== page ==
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Bird name:

Black-winged Stilt

Himantopus himantopus

Order

CHARADRIIFORMES

Family

Avocets and Stilts (Recurvirostridae)

BTO 2

BB

BTO 5

BLWST

Euring 5

04550
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Breeding Location:

Lakes, Wetlands, Estuaries, Lagoons, Coasts



Breeding Type:

Monogamous



Egg Colour:

Smooth, slightly glossy and greyish-brown or tan with black specks and spots.



Number of Eggs:

4



Incubation Days:

22 - 26



Egg Incubator:

Both sexes



Nest Material:

A scrape with minimal plant material on the ground or a mound of plant material in wet sites.



Nest Location:

In the mud on the edge of water, on a mound of grass in the water or raised site in shallow water.



Migration:

Migratory



General

Black-winged Stilt: Medium-sized, very slender shorebird. Long, needle-thin bill, and very long, slender, bright red legs. Mostly white with black back and wings, and black markings on the crown, nape, and face. The white tail, rump, and lower back stand out in flight as do the long, trailing legs. Adult females are similar to males but have brown highlights on their backs and less black on the face. Juveniles resemble females but have pale edging to the feathers of their wings and back and attain black eye patches by their first winter.

Range and Habitat

Black-winged Stilt: Occurs as a rare vagrant and a chance breeder in the UK. Large range, with breeding locations in the USA, West Europe, the Mediterranean region, and Central Asia. Found year-round in Mexico, the Caribbean, parts of Africa, the Indian subcontinent, Southeast Asia, Australia and New Zealand. Habitats include marshes, weedy lakes, and flooded fields.

Breeding and Nesting

Black-winged Stilt: Usually breeds in colonies of 2 to 50 pairs. Nests in dry mudflats are a scrape with a bit of lining; may also be among grasses or on a well-lined floating platform of aquatic vegetation. Both parents incubate eggs; sitting birds splay their long legs out in front of them.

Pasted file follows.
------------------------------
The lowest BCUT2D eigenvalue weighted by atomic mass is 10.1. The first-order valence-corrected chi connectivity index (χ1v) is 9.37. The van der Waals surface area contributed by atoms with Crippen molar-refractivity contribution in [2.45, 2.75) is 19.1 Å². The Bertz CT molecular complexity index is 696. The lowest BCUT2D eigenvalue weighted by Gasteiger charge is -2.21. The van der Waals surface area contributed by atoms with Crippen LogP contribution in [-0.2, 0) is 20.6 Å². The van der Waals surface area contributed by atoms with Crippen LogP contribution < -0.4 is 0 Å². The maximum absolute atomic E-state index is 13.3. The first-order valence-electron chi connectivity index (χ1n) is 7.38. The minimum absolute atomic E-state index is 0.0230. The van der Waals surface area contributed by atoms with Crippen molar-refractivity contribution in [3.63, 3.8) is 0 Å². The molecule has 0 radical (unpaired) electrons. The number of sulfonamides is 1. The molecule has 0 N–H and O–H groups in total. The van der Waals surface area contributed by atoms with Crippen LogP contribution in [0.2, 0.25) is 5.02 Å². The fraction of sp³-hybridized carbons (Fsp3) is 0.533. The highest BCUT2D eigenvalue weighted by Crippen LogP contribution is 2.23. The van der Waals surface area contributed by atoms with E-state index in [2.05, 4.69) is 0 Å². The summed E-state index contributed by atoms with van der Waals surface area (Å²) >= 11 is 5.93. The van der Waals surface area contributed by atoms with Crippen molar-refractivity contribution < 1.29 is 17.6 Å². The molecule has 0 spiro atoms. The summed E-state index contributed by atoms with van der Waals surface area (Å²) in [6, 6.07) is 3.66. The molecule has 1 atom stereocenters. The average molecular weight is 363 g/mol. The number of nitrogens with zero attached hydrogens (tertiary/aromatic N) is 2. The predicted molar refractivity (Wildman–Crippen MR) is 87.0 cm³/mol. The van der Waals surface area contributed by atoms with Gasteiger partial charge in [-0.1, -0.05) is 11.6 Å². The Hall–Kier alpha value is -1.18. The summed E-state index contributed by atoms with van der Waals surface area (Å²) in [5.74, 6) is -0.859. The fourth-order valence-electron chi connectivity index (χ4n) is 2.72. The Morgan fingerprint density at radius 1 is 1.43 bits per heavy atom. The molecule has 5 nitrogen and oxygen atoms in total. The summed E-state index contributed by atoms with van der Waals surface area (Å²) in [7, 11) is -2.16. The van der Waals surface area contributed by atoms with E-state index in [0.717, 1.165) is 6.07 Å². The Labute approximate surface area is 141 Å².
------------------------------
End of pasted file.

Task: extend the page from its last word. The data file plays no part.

Foraging and Feeding

Black-winged Stilt: Eats various aquatic invertebrates plus small fish, fish eggs, and tadpoles. Active forager, picking food from sand or water. Feeds in deeper water than other waders. Good night vision allows feeding on moonless nights.

Vocalisation

Black-winged Stilt: A sharp "kek," also a high-pitched "kikikiki" or "kee-ack."

Similar Species

Black-winged Stilt: The Avocet has an upturned bill, full black cap, grey legs, and white plumage on the wings and back.

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CrownX
The crown is the top part of the birds head.
FaceX
The front part of the head consisting of the bill, eyes, cheeks and chin.
NapeX
Also called the hindneck or collar, it is the back of the neck where the head joins the body.
RumpX
The area between the uppertail coverts and the back of the bird.
4 and 6 letter alpha codesX

The four letter common name alpha code is is derived from the first two letters of the common first name and the first two letters of common last name. The six letter species name alpha code is derived from the first three letters of the scientific name (genus) and the first three letters of the scientific name (species). See (1) below for the rules used to create the codes..

Four-letter (for English common names) and six-letter (for scientific names) species alpha codes were developed by Pyle and DeSante (2003, North American Bird-Bander 28:64-79) to reflect A.O.U. taxonomy and nomenclature (A.O.U. 1998) as modified by Supplements 42 (Auk 117:847-858, 2000) and 43 (Auk 119:897-906, 2002). The list has been updated by Pyle and DeSante to reflect changes reported by the A.O.U from 2003 through 2006.

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ITIS CodesX

The Integrated Taxonomic Information System (ITIS) was established in the mid-1990 s as a cooperative project among several federal agencies to improve and expand upon taxonomic data (known as the NODC Taxonomic Code) maintained by the National Oceanographic Data Center (NODC), National Oceanic and Atmospheric Administration (NOAA).

To find the ITIS page for a bird species go to the ITIS web site advanced search and report page at http://www.itis.gov/advanced_search.html. You can enter the TSN or the common name of the bird. It will return the ITIS page for that bird. Another way to obtain the ITIS page is to use the Google search engine. Enter the string ITIS followed by the taxonomic ID, for example "ITIS 178041" will return the page for the Allen's Hummingbird.

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Parts of a Standing birdX
Head Feathers and MarkingsX
Parts of a Flying birdX